Glenn Howerton, left, leaves always-sunny Philly for Toledo, where his...

Glenn Howerton, left, leaves always-sunny Philly for Toledo, where his ex-Harvard scholar becomes a wild high school teacher vexing principal Patton Oswalt. Credit: NBC / Ron Batzdorff


WHEN | WHERE Premieres Thursday at 9:30 p.m. on NBC/4

WHAT IT’S ABOUT Disgraced Harvard philosophy scholar Jack Griffin (Glenn Howerton, “It’s Always Sunny in Philadelphia”) gets in a brawl with a colleague, and is forced to go on sabbatical and back to his hometown, Toledo, Ohio. An old friend, Principal Durbin (Patton Oswalt), of Whitlock High, gets him a job as a biology teacher. Bad move: Jack quickly establishes that he knows nothing about bio, then enlists the students in his current obsession — to avenge another former colleague who has a bestseller. This new comedy has quite a pedigree: Longtime “Saturday Night Live” writer Mike O’Brien created it, and he gets an assist from other “SNL” alums, including Seth Meyers, Mike Shoemaker and Lorne Michaels.

MY SAY Howerton’s a funny guy. Oswalt’s a funny guy. Meyers is a funny guy. Michaels knows funny, too (maybe a little more some weeks than others, if you know what I mean, but still . . . ) What could possibly go wrong with this collaboration? Sporadically, nothing at all.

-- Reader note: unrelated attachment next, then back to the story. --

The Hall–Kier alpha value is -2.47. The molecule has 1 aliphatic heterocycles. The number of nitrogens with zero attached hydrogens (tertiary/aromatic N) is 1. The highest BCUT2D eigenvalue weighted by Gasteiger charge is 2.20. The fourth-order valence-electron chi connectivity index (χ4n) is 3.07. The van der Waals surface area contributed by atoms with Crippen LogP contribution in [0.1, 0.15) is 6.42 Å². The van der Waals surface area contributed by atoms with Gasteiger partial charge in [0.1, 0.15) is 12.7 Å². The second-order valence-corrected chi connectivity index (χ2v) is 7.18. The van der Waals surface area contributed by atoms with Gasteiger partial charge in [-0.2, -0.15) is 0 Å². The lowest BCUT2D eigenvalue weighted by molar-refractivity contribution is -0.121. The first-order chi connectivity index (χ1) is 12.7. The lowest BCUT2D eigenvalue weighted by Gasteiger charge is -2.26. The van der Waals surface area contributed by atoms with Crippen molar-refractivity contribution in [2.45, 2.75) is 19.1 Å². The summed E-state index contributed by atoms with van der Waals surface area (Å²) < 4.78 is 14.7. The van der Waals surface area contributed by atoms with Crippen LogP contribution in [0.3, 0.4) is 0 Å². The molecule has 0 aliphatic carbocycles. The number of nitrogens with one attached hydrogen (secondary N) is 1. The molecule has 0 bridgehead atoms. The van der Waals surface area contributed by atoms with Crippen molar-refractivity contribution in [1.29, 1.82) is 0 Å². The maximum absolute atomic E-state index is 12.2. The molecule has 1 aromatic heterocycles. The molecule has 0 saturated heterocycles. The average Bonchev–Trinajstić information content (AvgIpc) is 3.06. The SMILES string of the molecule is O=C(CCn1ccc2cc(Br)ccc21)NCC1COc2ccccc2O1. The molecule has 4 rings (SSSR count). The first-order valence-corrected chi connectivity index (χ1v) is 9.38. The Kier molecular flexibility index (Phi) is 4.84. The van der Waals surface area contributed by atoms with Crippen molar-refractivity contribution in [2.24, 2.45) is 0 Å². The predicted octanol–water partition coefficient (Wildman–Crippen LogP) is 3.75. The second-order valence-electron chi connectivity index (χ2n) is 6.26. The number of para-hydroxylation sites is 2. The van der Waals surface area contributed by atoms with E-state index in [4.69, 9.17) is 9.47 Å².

The kids, for example, are excellent. They’re fully formed nerds and personalities in their own right, and easily the best part. Like all bright kids, they want to learn, but when confronted with an immovable anti-learning object in the form of their teacher, they do what bright kids everywhere do — manipulate him.

The show has some inspired cameos, too. Niecy Nash turns up later as a militant teacher union rep. Erinn Hayes — late of “Kevin Can Wait” — is a parent in one episode. Former “SNL” writer Paula Pell also has a role. “A.P. Bio” has employed lots of funny people. They’re also part of its sporadic success.

But “sporadic” is hardly a seal of approval. You don’t want your car to be sporadic. You don’t want your new NBC comedy to be sporadic, either. Here’s one problem: Howerton has essentially repurposed Dennis Reynolds from “It’s Always Sunny” into Jack. Dennis is hilarious and utterly essential on “Sunny,” but Dennis on “A.P. Bio” is just strange. Why is Dennis a teacher and why a Harvard philosophy professor? Why is he here? (No, really, why?) Even farce needs some interior logic, or something — anything — that tethers it to the real world, however frayed that may be.

There’s none here. Jack also appears to know nothing about philosophy, but he is a creeper who clumsily hits on women, drinks too much and hates high school. “My name is Jack Griffin and I don’t want to be here,” he tells the class. Sorry, Jack, but I’m not entirely sure I want to be here, either.

BOTTOM LINE In spite of impressive pedigree and cast, along with a few laughs, “A.P. Bio” ultimately earns a gentlemanly C.

Top Stories